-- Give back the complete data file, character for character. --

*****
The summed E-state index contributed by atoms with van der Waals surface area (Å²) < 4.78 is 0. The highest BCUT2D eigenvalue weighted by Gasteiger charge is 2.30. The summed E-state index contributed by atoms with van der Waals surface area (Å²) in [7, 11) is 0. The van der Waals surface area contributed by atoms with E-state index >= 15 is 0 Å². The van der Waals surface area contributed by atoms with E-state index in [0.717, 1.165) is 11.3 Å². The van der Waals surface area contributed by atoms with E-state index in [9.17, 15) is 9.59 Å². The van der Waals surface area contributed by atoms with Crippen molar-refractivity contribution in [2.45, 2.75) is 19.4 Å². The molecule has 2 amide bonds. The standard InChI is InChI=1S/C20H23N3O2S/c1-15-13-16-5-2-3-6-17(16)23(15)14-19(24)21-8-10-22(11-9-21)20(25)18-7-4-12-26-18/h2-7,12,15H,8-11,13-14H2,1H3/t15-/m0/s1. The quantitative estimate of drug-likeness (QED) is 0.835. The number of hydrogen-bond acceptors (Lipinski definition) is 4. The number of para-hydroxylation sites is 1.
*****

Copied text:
The summed E-state index contributed by atoms with van der Waals surface area (Å²) < 4.78 is 0. The highest BCUT2D eigenvalue weighted by Gasteiger charge is 2.30. The summed E-state index contributed by atoms with van der Waals surface area (Å²) in [7, 11) is 0. The van der Waals surface area contributed by atoms with E-state index >= 15 is 0 Å². The van der Waals surface area contributed by atoms with E-state index in [0.717, 1.165) is 11.3 Å². The van der Waals surface area contributed by atoms with E-state index in [9.17, 15) is 9.59 Å². The van der Waals surface area contributed by atoms with Crippen molar-refractivity contribution in [2.45, 2.75) is 19.4 Å². The molecule has 2 amide bonds. The standard InChI is InChI=1S/C20H23N3O2S/c1-15-13-16-5-2-3-6-17(16)23(15)14-19(24)21-8-10-22(11-9-21)20(25)18-7-4-12-26-18/h2-7,12,15H,8-11,13-14H2,1H3/t15-/m0/s1. The quantitative estimate of drug-likeness (QED) is 0.835. The number of hydrogen-bond acceptors (Lipinski definition) is 4. The number of para-hydroxylation sites is 1.